And randomly two days after the Opensoft event ended: "Ouch, ouch, that hurt! What's this pain? Where's it even coming from?" :-/
My wingies immediately called an ambulance and admitted me into BC Roy Hospital. Without any prelim test, the doctor who was present at that time just said it would be a case of Pancreatic inflation - which is supposed to be pretty bad. Thankfully, the next doctor who came in did suggest a prelim test and it turned out to be Appendicitis - yup, that's pretty frequently occurring and relatively a smaller issue. Phew!
Looks like my over-exertion was finally showing off - pretty apparently. In the process of working on all these different projects with different people, I had torn apart my sleep and diet cycle consistently for almost a month - which most probably led to the random pain on that random day.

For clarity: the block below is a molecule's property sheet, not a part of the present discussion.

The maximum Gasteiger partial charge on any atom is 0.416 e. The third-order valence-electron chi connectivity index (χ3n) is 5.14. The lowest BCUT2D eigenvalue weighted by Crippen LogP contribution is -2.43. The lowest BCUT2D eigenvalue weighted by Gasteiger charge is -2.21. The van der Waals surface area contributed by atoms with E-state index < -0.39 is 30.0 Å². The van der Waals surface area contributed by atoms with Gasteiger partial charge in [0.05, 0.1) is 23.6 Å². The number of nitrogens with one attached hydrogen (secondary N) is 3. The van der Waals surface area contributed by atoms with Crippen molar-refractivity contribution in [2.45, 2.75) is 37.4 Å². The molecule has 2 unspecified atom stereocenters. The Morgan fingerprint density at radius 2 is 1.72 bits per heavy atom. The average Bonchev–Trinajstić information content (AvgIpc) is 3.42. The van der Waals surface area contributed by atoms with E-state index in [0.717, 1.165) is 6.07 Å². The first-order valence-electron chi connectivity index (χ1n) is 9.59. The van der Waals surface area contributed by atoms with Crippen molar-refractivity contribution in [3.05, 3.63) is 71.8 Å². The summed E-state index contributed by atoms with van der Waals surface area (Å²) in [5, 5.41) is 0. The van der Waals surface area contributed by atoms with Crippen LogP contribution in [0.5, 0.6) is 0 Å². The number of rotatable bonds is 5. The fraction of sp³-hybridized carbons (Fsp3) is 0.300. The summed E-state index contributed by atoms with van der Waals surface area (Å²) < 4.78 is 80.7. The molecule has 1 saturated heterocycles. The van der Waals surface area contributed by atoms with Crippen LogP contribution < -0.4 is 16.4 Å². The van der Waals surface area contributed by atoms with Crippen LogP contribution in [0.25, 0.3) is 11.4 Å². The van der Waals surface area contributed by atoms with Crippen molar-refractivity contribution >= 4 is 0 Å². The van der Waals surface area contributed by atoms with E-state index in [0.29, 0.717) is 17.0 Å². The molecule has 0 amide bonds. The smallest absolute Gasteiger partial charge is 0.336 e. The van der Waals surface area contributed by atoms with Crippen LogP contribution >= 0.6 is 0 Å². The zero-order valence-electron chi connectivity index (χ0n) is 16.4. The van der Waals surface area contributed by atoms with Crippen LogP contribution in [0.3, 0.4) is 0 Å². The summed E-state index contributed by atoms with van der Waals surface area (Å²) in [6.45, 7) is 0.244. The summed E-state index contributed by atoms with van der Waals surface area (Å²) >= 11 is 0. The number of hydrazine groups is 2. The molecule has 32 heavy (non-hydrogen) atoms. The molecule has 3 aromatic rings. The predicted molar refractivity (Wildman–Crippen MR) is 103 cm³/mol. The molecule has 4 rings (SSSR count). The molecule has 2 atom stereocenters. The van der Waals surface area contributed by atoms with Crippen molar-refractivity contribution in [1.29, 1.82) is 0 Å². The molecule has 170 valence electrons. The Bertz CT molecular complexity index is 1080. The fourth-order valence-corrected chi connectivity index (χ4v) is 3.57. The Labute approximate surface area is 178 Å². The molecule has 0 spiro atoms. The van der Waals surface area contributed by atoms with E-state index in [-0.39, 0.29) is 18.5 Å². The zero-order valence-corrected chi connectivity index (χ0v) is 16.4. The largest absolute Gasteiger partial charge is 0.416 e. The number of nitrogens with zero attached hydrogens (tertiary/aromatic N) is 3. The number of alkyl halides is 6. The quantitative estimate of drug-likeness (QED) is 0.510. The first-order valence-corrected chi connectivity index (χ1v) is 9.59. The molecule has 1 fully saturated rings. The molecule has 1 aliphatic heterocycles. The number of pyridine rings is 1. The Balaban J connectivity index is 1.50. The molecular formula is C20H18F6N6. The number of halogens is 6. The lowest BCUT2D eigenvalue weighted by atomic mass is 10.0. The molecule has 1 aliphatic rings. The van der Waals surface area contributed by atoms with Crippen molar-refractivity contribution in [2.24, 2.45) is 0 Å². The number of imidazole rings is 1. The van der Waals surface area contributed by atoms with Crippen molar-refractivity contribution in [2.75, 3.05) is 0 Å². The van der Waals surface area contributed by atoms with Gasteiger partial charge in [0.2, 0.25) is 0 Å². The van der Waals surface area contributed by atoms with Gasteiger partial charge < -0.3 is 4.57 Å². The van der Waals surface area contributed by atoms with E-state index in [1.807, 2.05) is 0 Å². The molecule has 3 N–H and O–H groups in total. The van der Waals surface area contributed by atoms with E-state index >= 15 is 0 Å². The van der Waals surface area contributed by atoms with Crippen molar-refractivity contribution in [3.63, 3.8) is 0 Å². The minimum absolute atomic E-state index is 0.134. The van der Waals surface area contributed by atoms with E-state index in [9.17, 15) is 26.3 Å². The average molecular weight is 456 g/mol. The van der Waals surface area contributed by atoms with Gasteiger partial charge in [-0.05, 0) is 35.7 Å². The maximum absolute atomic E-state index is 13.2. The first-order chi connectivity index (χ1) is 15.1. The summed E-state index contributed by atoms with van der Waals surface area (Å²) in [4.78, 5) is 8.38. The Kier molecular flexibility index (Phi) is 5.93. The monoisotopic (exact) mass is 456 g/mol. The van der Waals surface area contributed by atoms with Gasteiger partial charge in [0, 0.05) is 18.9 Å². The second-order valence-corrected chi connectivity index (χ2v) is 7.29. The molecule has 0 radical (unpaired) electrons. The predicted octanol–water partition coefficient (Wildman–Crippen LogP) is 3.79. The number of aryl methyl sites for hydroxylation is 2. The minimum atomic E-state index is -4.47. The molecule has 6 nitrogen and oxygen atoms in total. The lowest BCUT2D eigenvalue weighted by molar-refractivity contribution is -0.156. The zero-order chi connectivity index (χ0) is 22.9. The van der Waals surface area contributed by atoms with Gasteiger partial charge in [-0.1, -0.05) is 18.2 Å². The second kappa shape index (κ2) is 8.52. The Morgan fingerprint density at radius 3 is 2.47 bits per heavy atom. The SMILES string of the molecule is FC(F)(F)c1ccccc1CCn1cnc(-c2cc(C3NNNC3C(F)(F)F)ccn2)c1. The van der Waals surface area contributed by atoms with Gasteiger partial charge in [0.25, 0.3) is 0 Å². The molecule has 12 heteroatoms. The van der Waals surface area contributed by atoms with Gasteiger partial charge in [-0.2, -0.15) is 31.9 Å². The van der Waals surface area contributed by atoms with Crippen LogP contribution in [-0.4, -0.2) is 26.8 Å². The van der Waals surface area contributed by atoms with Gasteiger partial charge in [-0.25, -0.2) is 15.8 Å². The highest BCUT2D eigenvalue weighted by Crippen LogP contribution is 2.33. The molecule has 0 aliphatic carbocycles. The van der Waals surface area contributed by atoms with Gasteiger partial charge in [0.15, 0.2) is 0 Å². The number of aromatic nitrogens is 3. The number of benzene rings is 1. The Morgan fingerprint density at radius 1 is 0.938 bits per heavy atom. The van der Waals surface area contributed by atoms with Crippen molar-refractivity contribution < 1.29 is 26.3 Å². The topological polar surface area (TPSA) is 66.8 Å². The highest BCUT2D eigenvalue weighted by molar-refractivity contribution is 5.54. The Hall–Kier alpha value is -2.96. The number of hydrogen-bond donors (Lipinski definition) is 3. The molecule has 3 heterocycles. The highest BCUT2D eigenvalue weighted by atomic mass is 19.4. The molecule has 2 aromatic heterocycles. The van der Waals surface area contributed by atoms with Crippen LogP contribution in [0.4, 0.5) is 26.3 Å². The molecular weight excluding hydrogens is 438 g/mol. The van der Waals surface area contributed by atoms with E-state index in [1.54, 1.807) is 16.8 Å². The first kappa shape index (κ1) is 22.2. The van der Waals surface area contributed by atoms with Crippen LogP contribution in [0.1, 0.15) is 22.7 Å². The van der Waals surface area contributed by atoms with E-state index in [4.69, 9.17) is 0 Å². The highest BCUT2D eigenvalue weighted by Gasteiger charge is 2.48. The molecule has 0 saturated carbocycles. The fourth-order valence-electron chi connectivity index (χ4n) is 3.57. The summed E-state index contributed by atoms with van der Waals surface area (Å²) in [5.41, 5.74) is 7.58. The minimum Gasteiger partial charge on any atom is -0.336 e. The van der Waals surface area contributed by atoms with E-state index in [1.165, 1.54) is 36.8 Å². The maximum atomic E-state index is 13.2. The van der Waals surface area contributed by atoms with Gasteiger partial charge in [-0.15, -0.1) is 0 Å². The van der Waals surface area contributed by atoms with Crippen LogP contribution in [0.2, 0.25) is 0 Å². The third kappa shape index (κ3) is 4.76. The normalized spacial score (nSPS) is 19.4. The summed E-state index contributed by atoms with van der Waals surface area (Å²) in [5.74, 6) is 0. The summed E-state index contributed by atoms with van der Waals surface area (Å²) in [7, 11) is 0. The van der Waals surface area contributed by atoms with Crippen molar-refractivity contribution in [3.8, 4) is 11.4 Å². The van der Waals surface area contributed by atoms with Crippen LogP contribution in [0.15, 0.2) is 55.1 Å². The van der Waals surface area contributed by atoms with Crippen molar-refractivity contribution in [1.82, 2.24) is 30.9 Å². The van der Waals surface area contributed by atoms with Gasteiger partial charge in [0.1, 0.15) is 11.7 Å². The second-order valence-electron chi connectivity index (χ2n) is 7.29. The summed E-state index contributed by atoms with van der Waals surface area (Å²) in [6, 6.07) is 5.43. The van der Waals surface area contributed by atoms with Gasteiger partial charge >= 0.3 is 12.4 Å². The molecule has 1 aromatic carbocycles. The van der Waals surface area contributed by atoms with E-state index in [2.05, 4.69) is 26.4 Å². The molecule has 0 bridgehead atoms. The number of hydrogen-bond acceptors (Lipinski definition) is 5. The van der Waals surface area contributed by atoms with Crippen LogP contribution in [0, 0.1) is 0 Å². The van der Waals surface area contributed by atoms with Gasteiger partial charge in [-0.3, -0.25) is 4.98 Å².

Reality checks are often the best in putting things into perspective. The week I rested at the hospital definitely mellowed the "survivor" over-exertion instincts in me for good. After that, the final-semester was back to being like a final-semester. Less of work, more of connecting with people and spending time in a memorable manner.
Coming back home with the thought that of leaving all the friends and the campus behind is definitely an excruciatingly sad phase that all graduates have to go through. Or rather, this is the phase where everyone definitely gets to master the skill of living in denial. Reality can't be sad if you don't accept reality right? (sob)